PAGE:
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Hormone Therapy Side Effects
Testosterone is the primary male hormone, and plays an important role in establishing and maintaining typical male characteristics, such as body hair growth, muscle mass, sexual desire, and erectile function, and contributes to a host of other normal physiologic processes in the body. The primary systemic
How Often And For How Long Will I Need Hormone Therapy
How often you have hormone therapy will depend on the type of drug you are receiving and the type of cancer treated. Some medications need to be administered monthly, while others dont have to be administered quite as frequently.
In regards to how long hormone therapy will last, this will vary based upon the type of cancer you have and how well you are responding to treatment. For some people, it could continue for a few months. However, it is normal to need to continue with hormone therapy for several years. A common example is women undergoing hormone therapy for breast cancer it is normal to continue with treatment for five to seven years.
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Therapies That Interfere With Androgen Function
Taken daily as pills, antiandrogens bind to the androgen receptor proteins in the prostate cells, preventing the androgens from functioning. In addition to preventing a flare reaction, antiandrogens may be added to your treatment plan if an orchiectomy, LHRH agonist or LHRH antagonist is no longer working by itself. Commonly prescribed antiandrogens include flutamide and bicalutamide .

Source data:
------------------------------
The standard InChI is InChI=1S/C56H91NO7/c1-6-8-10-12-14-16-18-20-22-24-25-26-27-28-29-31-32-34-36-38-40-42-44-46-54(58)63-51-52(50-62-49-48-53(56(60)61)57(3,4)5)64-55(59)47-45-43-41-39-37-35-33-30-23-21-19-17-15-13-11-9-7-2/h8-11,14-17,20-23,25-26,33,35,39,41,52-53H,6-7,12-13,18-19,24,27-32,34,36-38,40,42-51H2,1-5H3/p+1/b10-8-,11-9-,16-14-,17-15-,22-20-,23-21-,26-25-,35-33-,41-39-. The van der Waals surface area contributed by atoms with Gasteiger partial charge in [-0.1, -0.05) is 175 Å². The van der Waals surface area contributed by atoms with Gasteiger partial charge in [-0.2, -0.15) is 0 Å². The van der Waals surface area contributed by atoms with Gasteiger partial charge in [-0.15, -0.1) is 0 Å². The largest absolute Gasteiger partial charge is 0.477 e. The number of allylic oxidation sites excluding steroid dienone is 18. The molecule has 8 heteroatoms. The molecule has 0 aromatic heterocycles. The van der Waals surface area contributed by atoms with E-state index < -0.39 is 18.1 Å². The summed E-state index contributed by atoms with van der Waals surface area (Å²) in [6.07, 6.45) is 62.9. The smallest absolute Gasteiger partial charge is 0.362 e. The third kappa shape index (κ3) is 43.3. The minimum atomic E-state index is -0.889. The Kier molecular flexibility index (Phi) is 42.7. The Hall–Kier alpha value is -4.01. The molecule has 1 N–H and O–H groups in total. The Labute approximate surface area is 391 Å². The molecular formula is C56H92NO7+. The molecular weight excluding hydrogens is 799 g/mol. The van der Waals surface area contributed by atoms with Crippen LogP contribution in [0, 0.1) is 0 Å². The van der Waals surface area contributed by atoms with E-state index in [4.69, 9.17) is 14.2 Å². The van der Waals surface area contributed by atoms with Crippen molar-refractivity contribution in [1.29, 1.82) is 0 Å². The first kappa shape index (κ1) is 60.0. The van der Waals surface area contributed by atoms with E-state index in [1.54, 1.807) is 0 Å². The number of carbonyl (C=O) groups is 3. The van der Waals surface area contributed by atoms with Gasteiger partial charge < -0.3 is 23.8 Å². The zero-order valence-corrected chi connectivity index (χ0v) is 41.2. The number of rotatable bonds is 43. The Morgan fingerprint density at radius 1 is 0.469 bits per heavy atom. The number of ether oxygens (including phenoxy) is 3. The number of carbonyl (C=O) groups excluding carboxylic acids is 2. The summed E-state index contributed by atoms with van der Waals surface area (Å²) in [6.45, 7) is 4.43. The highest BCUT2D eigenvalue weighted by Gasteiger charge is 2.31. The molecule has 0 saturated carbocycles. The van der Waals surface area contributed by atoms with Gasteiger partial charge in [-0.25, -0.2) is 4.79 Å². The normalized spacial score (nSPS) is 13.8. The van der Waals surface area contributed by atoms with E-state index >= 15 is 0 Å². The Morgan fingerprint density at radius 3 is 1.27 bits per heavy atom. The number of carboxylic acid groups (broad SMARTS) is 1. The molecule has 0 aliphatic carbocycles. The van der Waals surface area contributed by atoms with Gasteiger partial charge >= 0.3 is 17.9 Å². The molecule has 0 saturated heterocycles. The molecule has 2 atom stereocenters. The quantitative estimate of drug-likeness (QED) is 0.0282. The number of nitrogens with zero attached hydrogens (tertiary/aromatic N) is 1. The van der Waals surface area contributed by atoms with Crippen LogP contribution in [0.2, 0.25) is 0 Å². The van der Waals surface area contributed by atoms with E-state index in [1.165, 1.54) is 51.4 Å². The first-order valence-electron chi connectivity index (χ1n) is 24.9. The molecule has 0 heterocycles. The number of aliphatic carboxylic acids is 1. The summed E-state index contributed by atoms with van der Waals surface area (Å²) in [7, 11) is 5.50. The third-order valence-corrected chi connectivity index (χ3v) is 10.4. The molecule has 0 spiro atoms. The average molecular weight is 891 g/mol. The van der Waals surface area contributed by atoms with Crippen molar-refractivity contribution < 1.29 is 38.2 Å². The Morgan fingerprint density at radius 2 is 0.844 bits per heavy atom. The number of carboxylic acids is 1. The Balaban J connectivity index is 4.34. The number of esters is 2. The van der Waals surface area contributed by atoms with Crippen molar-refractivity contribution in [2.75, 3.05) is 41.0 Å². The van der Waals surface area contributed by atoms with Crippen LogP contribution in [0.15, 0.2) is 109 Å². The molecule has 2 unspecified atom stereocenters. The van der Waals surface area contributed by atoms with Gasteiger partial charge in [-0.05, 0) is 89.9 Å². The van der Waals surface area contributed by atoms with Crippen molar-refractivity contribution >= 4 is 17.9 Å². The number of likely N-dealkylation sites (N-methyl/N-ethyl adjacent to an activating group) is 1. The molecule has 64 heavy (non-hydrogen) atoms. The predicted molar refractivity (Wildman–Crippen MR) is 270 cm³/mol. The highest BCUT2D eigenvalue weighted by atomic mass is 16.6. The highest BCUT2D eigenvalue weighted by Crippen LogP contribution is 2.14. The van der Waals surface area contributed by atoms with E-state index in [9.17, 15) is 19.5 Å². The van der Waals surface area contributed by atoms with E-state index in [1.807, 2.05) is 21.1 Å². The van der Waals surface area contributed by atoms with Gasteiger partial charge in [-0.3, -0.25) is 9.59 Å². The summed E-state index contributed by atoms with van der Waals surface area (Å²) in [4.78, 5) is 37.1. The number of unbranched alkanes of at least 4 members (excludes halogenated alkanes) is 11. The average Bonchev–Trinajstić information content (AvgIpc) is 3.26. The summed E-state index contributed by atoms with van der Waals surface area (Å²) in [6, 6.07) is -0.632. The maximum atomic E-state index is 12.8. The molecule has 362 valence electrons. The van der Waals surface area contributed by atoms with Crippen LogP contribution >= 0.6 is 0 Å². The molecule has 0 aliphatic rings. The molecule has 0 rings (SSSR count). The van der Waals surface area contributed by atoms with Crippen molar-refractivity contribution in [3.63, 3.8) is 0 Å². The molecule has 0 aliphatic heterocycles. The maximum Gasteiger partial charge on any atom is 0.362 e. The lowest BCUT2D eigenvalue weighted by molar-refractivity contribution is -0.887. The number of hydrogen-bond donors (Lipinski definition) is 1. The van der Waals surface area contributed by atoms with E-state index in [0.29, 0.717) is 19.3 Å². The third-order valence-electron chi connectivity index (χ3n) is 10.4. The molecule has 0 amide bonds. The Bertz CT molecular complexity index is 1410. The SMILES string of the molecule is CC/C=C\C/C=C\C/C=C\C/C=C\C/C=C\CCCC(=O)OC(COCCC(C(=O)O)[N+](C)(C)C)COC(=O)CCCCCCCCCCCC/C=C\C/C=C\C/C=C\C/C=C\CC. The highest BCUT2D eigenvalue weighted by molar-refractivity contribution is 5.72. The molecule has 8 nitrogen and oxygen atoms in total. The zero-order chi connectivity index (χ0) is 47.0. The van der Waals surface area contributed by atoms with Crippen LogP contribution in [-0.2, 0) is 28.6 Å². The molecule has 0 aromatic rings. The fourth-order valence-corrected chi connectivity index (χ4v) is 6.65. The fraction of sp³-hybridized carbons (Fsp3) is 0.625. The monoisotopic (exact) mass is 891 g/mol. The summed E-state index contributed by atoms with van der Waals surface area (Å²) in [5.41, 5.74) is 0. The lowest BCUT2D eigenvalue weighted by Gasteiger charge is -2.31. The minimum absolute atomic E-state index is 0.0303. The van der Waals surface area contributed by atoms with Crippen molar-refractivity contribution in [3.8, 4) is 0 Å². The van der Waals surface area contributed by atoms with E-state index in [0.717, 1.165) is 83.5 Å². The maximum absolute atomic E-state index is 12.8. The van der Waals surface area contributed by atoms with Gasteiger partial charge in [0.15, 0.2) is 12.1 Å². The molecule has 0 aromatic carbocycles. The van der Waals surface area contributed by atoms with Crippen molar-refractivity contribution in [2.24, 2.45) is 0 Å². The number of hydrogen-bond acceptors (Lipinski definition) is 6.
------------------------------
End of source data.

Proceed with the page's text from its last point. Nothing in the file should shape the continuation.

Enzalutamide is a newer type of antiandrogen that blocks the signal that the receptor normally sends to the cells control center to trigger growth and division. This antiandrogen may be used to treat castration-resistant prostate cancer.
Orchiectomy Surgical Removal Of The Testicles
Once a common treatment, orchiectomy is rarely used now, thanks to the development of advanced ADT drugs. The procedure removes the testicles the source of most testosterone production. The scrotal sac is left intact, and patients can have testicular prostheses implanted for cosmetic purposes. Orchiectomy is effective in drastically reducing levels of testosterone, but it has several downsides. Removal of the testicles is permanent and irreversible. Loss of the testicles makes it challenging to have intermittent hormone therapy, an advantageous treatment. And there is a psychological effect: Many patients feel distress related to the idea of lost masculinity if they undergo this procedure.
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What Kinds Of Medical Information Should I Keep
It is important for you to keep a copy of your prostate cancer treatment records. You may not always see the same doctor for your follow-up care, so having this information to share with another doctor can be very helpful. The following is a list of medical information you may want to keep.